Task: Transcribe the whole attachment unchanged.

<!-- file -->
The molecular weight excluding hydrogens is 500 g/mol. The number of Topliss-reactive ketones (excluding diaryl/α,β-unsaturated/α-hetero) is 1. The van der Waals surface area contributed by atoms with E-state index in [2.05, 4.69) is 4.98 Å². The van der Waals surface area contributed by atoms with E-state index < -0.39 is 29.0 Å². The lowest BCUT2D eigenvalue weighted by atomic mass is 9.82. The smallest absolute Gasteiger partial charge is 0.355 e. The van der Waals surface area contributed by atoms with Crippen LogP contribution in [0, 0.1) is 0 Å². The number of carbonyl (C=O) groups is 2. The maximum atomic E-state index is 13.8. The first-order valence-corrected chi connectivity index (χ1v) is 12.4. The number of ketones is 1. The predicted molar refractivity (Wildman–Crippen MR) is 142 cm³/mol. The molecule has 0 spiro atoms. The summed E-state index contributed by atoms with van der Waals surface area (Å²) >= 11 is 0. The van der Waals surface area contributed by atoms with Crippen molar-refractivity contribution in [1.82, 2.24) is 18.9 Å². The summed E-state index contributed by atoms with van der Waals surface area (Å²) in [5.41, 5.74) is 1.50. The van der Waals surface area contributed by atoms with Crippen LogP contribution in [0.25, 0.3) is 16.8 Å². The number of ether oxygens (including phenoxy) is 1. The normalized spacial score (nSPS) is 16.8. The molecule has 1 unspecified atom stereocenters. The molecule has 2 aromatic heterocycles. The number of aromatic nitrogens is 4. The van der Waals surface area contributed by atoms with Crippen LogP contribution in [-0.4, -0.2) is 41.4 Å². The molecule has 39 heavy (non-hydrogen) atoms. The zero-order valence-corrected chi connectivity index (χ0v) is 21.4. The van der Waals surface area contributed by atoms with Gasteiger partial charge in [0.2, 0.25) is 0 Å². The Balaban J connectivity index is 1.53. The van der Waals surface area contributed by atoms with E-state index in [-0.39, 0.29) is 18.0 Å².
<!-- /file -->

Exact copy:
The molecular weight excluding hydrogens is 500 g/mol. The number of Topliss-reactive ketones (excluding diaryl/α,β-unsaturated/α-hetero) is 1. The van der Waals surface area contributed by atoms with E-state index in [2.05, 4.69) is 4.98 Å². The van der Waals surface area contributed by atoms with E-state index < -0.39 is 29.0 Å². The lowest BCUT2D eigenvalue weighted by atomic mass is 9.82. The smallest absolute Gasteiger partial charge is 0.355 e. The van der Waals surface area contributed by atoms with Crippen LogP contribution in [0, 0.1) is 0 Å². The number of carbonyl (C=O) groups is 2. The maximum atomic E-state index is 13.8. The first-order valence-corrected chi connectivity index (χ1v) is 12.4. The number of ketones is 1. The predicted molar refractivity (Wildman–Crippen MR) is 142 cm³/mol. The molecule has 0 spiro atoms. The summed E-state index contributed by atoms with van der Waals surface area (Å²) >= 11 is 0. The van der Waals surface area contributed by atoms with Crippen molar-refractivity contribution in [1.82, 2.24) is 18.9 Å². The summed E-state index contributed by atoms with van der Waals surface area (Å²) in [5.41, 5.74) is 1.50. The van der Waals surface area contributed by atoms with Crippen LogP contribution in [0.25, 0.3) is 16.8 Å². The number of ether oxygens (including phenoxy) is 1. The normalized spacial score (nSPS) is 16.8. The molecule has 1 unspecified atom stereocenters. The molecule has 2 aromatic heterocycles. The number of aromatic nitrogens is 4. The van der Waals surface area contributed by atoms with Crippen LogP contribution in [-0.4, -0.2) is 41.4 Å². The molecule has 39 heavy (non-hydrogen) atoms. The zero-order valence-corrected chi connectivity index (χ0v) is 21.4. The van der Waals surface area contributed by atoms with Gasteiger partial charge in [0.2, 0.25) is 0 Å². The Balaban J connectivity index is 1.53. The van der Waals surface area contributed by atoms with E-state index in [-0.39, 0.29) is 18.0 Å².